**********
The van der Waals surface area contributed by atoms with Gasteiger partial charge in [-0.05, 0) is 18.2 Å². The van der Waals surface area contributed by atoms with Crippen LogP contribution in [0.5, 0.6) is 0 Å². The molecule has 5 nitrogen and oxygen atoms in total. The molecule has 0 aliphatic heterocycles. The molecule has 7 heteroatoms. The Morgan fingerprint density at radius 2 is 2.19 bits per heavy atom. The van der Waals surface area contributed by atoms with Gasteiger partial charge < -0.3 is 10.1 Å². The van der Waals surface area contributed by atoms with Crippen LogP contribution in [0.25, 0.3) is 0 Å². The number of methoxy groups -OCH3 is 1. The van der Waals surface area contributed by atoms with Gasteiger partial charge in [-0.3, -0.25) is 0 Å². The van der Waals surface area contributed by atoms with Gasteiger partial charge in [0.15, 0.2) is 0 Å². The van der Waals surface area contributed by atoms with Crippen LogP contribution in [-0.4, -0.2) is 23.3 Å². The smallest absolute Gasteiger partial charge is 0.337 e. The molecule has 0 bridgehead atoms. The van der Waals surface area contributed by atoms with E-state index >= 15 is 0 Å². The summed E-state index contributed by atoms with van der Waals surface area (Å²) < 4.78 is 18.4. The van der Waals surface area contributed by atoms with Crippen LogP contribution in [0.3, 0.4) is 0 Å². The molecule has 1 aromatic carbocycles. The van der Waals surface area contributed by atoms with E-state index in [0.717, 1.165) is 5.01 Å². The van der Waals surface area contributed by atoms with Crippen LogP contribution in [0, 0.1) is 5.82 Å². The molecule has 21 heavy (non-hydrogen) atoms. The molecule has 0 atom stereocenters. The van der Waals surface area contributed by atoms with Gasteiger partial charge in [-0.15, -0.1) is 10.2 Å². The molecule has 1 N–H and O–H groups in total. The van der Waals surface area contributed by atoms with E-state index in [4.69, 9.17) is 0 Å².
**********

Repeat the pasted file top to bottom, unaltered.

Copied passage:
The van der Waals surface area contributed by atoms with Gasteiger partial charge in [-0.05, 0) is 18.2 Å². The van der Waals surface area contributed by atoms with Crippen LogP contribution in [0.5, 0.6) is 0 Å². The molecule has 5 nitrogen and oxygen atoms in total. The molecule has 0 aliphatic heterocycles. The molecule has 7 heteroatoms. The Morgan fingerprint density at radius 2 is 2.19 bits per heavy atom. The van der Waals surface area contributed by atoms with Gasteiger partial charge < -0.3 is 10.1 Å². The van der Waals surface area contributed by atoms with Crippen LogP contribution in [0.25, 0.3) is 0 Å². The number of methoxy groups -OCH3 is 1. The van der Waals surface area contributed by atoms with Gasteiger partial charge in [-0.3, -0.25) is 0 Å². The van der Waals surface area contributed by atoms with Gasteiger partial charge in [0.15, 0.2) is 0 Å². The van der Waals surface area contributed by atoms with Crippen LogP contribution in [-0.4, -0.2) is 23.3 Å². The smallest absolute Gasteiger partial charge is 0.337 e. The molecule has 0 bridgehead atoms. The van der Waals surface area contributed by atoms with E-state index >= 15 is 0 Å². The summed E-state index contributed by atoms with van der Waals surface area (Å²) < 4.78 is 18.4. The van der Waals surface area contributed by atoms with Crippen LogP contribution in [0.3, 0.4) is 0 Å². The molecule has 1 aromatic carbocycles. The van der Waals surface area contributed by atoms with E-state index in [0.717, 1.165) is 5.01 Å². The van der Waals surface area contributed by atoms with Crippen LogP contribution in [0, 0.1) is 5.82 Å². The molecule has 21 heavy (non-hydrogen) atoms. The molecule has 0 atom stereocenters. The van der Waals surface area contributed by atoms with Gasteiger partial charge in [-0.15, -0.1) is 10.2 Å². The molecule has 1 N–H and O–H groups in total. The van der Waals surface area contributed by atoms with E-state index in [4.69, 9.17) is 0 Å².